Exposé Online banner

Kevin Kastning / Sándor Szabó / Balász Major — Triptych
(Greydisc GDR 3509, 2011, CD)

Kevin Kastning / Sándor Szabó / Balász Major — Becoming
(Greydisc GDR 3514, 2013, CD)

by Paul Hightower, 2013-10-25:

Triptych Cover artBecoming Cover art

For their fifth album, Triptych, guitarists Kevin Kastning (USA) and Sándor Szabó (Hungary) are joined by Hungarian percussionist Balázs Major. As one might expect this is a very acoustic affair, the three musicians assembled in a Hungarian cathedral to perform a dozen tracks that convey a variety of moods and impressions. The music sometimes swings, as in “Harangok,” and then there are moments when the interlocking strings evoke the Crafty school, perhaps best seen in “Kaszama.” The textures and resonances are often unusual, due to the unique choice of instruments. Kastning favors a 12-string baritone guitar of his own creation, as well as a 12-string alto guitar, while Szabó plays a 16-string guitar as well as traditional classical guitar. Major sits between them in the aural picture, employing a panoply of percussion including cymbals and clay pots, plus assorted folk and ethnic hand drums. Some might label this experimental music, but to me the trio are tapping into something much more primal and spiritually ancient. There are traces of exotic modalities in several tracks, while elsewhere you get the sense that no script is being followed, just the musicians’ quest to channel something beyond musical performance. The material feels scripted at times, though I sense there’s also a healthy degree of improvisation being employed. The lines often blur, with the results equally intriguing and mystifying. For fans of modern or experimental acoustic guitar music this album would seem a no-brainer, though its appeal extends to all seekers of the within.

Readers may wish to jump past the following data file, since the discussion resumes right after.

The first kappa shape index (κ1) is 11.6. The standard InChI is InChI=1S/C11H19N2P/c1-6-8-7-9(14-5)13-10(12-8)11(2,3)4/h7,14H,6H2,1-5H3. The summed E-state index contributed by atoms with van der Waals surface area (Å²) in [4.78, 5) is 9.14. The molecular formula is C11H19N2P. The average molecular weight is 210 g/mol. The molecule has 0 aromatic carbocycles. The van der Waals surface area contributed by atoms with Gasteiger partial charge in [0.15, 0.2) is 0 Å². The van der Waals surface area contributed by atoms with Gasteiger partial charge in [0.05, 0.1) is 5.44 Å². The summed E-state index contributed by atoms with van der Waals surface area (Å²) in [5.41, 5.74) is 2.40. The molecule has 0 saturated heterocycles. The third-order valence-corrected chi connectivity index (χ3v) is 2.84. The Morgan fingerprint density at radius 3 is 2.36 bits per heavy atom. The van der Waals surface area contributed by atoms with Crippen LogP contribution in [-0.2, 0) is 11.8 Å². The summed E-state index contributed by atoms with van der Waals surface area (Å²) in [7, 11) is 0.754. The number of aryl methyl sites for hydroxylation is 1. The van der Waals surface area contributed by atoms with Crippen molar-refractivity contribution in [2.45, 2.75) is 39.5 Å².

by Jon Davis, 2013-05-13: